Beyond venues like the above, there are a lot of academic blogs where the issues about context are brought to the fore. Academic bloggers like John Mak (especially in this post) have extensively discussed top-down and local issues regarding emerging modes of transnational higher education. Mak states: “The challenges ahead go deeper than what MOOCs are addressing, when viewed from a global perspective, unveiled by the various professors in these global stories” (this page presents a great list of scholars on the global periphery who work in the area of international and local online education).
There is also now an increasing amount of academic scholarship on the subject. For instance, in an article on the International Review of Research in Open and Distance Learning, Brazilian scholar Tel Amiel discussed (in March 2013) the subject of “remix” of open educational resources. Distinguishing between “reusing” and “remixing” (or adapting to local contexts), he highlighted the difficulty of simply repeating or reusing educational resources created for or in one place at another. “Choosing design-as-remix raised a series of concerns related to licensing, attribution, context, and technical standards,” he said, later adding that there are many “concerns related to culture and inequity within the OER movement.” He said that “Every time a unique group with unique characteristics is assembled in a learning situation revision takes place though one might not recognize this practice,” further adding that “once a resource travels from its initial design context, “reuse” necessarily implies “revision.”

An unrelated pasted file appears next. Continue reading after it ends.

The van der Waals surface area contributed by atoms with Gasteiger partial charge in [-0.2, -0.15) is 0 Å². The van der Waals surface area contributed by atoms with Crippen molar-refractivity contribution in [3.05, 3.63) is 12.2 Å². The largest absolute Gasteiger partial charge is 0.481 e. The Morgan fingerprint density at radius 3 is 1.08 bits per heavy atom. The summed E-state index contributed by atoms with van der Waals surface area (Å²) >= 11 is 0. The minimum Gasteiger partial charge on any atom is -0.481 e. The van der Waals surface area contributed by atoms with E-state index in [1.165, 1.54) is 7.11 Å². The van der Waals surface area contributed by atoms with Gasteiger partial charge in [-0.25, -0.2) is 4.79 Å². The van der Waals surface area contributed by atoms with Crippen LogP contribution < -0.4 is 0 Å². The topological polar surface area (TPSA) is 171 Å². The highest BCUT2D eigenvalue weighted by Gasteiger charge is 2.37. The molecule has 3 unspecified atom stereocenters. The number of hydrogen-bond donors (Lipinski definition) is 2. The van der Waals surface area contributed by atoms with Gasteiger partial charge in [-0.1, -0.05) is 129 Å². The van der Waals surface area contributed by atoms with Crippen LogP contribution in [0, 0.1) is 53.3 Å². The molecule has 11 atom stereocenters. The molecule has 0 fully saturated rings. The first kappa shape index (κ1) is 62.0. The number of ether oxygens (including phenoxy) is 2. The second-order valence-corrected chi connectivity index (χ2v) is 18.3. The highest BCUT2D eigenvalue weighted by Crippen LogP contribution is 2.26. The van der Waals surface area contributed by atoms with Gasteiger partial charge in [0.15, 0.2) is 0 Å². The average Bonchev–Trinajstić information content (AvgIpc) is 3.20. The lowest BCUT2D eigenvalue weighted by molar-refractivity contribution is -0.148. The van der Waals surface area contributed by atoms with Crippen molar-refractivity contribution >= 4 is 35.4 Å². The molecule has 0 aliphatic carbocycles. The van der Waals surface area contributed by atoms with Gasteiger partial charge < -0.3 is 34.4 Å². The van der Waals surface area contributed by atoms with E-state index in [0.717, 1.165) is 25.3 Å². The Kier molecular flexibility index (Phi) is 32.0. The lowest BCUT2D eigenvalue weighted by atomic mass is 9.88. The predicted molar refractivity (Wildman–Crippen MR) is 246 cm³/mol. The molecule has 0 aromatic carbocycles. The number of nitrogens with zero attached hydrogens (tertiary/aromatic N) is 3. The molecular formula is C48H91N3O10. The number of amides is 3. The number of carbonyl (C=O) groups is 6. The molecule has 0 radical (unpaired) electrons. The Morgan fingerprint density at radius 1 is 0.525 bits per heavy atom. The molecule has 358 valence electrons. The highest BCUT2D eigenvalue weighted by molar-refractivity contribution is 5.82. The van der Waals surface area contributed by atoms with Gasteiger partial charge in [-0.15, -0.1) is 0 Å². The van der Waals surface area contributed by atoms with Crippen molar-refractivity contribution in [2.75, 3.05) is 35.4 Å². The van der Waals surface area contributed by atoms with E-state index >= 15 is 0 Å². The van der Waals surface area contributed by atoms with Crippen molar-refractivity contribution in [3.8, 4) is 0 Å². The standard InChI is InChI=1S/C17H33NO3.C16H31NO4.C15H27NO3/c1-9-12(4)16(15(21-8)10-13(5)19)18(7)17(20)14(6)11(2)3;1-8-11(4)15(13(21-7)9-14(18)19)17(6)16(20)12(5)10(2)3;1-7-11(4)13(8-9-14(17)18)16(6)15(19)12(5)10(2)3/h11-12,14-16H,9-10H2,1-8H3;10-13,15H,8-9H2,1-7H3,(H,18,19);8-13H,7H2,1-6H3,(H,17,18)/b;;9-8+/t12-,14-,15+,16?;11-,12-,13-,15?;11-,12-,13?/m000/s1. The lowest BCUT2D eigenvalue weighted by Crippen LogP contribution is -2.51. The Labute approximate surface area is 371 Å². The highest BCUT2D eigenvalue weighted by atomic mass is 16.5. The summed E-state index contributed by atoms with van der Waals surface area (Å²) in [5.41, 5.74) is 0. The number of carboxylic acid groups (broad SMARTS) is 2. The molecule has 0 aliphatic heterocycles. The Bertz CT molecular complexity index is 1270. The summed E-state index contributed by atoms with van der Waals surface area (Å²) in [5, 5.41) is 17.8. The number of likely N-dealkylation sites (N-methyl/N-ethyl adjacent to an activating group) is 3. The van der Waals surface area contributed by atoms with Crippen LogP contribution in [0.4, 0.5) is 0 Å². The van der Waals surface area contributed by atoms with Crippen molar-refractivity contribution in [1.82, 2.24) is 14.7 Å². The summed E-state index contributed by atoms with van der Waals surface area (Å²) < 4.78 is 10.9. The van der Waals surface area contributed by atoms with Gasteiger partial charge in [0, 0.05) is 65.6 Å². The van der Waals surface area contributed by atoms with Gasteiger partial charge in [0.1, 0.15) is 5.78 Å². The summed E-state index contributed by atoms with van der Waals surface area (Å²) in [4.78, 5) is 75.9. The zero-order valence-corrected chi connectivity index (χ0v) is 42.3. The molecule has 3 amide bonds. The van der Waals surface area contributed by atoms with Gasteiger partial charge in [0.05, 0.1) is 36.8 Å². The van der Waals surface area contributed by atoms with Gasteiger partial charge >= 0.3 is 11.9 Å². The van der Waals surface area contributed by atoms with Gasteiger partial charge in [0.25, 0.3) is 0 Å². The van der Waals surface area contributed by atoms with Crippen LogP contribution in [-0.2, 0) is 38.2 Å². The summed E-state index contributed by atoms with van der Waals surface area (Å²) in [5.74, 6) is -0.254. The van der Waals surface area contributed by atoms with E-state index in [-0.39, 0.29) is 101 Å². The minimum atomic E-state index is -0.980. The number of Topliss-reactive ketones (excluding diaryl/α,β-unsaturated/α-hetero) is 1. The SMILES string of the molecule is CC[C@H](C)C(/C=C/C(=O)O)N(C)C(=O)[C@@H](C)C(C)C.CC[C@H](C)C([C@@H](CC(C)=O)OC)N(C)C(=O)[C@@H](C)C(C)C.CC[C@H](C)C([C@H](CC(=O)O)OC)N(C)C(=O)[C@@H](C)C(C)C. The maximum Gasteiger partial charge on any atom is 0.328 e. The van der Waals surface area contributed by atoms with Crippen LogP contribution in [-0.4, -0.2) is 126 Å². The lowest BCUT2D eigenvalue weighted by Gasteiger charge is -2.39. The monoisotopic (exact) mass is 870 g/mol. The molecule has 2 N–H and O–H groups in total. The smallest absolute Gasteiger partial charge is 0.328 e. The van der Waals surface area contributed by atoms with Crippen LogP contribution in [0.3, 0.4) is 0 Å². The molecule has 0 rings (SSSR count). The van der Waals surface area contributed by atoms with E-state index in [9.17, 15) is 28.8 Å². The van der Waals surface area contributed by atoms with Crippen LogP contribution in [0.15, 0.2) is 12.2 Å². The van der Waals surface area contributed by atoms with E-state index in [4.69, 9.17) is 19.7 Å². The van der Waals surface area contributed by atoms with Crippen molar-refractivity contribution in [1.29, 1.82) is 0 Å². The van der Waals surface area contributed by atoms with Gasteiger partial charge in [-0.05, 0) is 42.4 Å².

The emergence of academic scholarship that explicitly focuses on issues of context is effectively demonstrated by the publication, last month, of a special issue of the Journal of Global Literacies, Technologies, and Emerging Pedagogies that I had the privilege of guest editing along with another State University of New York colleague. The issue features seven highly context-responsive academic articles along with an observation piece by Maha Bali (another EdConteXts facilitator) and two narratives, including one by Tanya Lau (also one of us).
Please share your favorite works or sites in the comments section.
—selections by Shyam Sharma, New York, USA (and Kathmandu, Nepal)